Apr 09 2013

Roberts Opinion on Obamacare

Justice Roberts opinion on Obamacare has been characterized in many ways, but most of them have been flavored by expectations set before the decision was rendered.

Here is Roberts opinion:
11-393 National Federation of Independent Business v. Sibelius
(decided June 28, 2012)

The case is in regards to the Patient Protection and Affordable Care Act (commonly called PPACA or just ACA) that was passed by Congress in 2010 and is referenced as “26 U. S. C. §5000A” or just §5000A in many parts of the opinion.

A key provision of the act required most Americans to maintain “minimum essential” health insurance coverage or pay a penalty to the IRS. This is known as the, “individual mandate”.

Another key provision of the act expanded Medicaid and increased the number of individuals that states must cover. It also penalized states that do not comply by all federal Medicaid funds.

The judgement ruled that:

  • The Anti-Injunction Act (AIA) does not bar the suit.
  • The individual mandate is not valid under the commerce clause and the necessary and proper clause.
  • The individual mandate must be construed as a tax, if that is reasonable.
  • The individual mandate is upheld as within the power of Congress to levy taxes.

Here is a key quote from Roberts ruling:

The Federal Government does not have the power to order people to buy health insurance. Section 5000A would therefore be unconstitutional if read as a command. The Federal Government does have the power to impose a tax on those without health insurance. Section 5000A is therefore constitutional, because it can reasonably be read as a tax.

Thus, the ruling maintains that Congress does not have the power (under the Commerce clause) to compel citizens to purchase health insurance. While the Commerce clause may grant Congress some ability to regulate the behavior of activity, it does not give Congress the power to compel activity.

While striking down the individual mandate under the Commerce clause, Roberts also ruled that the penalty for failing to buy health insurance may be considered as a tax and Congress does have a broad power to impose taxes. Despite the attempts by Democrats to avoid having the ACA labeled as a tax, the penalty was placed within the tax code, will be collected by the IRS and will yield revenue for the Government.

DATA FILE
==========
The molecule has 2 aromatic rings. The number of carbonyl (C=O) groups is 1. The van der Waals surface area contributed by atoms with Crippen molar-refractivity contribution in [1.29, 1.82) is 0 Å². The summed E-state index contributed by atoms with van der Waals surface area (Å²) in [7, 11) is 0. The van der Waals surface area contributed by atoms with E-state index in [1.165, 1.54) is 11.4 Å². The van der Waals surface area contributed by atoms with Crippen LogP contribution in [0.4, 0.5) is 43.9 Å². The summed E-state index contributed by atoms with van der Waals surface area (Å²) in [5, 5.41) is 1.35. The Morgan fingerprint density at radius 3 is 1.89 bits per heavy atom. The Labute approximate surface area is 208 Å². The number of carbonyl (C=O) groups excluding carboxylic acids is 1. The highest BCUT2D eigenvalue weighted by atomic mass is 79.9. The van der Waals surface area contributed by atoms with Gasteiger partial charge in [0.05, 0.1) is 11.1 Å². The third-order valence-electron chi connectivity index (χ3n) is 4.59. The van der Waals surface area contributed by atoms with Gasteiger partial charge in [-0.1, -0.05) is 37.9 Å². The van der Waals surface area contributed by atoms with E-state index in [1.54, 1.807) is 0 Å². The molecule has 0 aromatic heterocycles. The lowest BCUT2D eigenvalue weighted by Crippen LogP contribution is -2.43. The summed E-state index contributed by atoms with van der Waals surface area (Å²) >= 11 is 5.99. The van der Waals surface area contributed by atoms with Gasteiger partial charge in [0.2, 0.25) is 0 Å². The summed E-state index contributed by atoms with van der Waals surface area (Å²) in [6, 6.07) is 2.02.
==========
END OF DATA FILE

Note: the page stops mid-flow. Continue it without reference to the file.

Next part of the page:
The debate over whether or not the payment required for not buying health insurance is a “penalty” or a “tax” was key in this ruling. Roberts admits that weighing this is a close call, and points out that there are no legal penalties for not paying the tax. It is possible that with some criminal liability for not paying the tax, Roberts would have considered it to be more like a penalty than a tax. The fact that there is no criminal penalty for not paying the ACA “tax” makes it seem the system is not economically feasible. However, if criminal liability is added, the law may be open to a future constitutional challenge.

Here is another interesting quote from Roberts ruling:

Members of this Court are vested with the authority to interpret the law; we possess neither the expertise nor the prerogative to make policy judgments. Those decisions are entrusted to our Nation’s elected leaders, who can be thrown out of office if the people disagree with them. It is not our job to protect the people from the consequences of their political choices.

The Constitution requires bills raising revenue to originate in the House of Representatives. When the ACA was being debated in Congress, concerns over that requirement were brushed aside by Democrats who wanted to avoid Republican attempts to frame the bill as a tax. Claiming that it was not a tax, they scrapped the House version and passed a Senate version (although by “deeming” it passed). Since Roberts ruling has established that it is a tax, this may now open the door for a future constitutional challenge.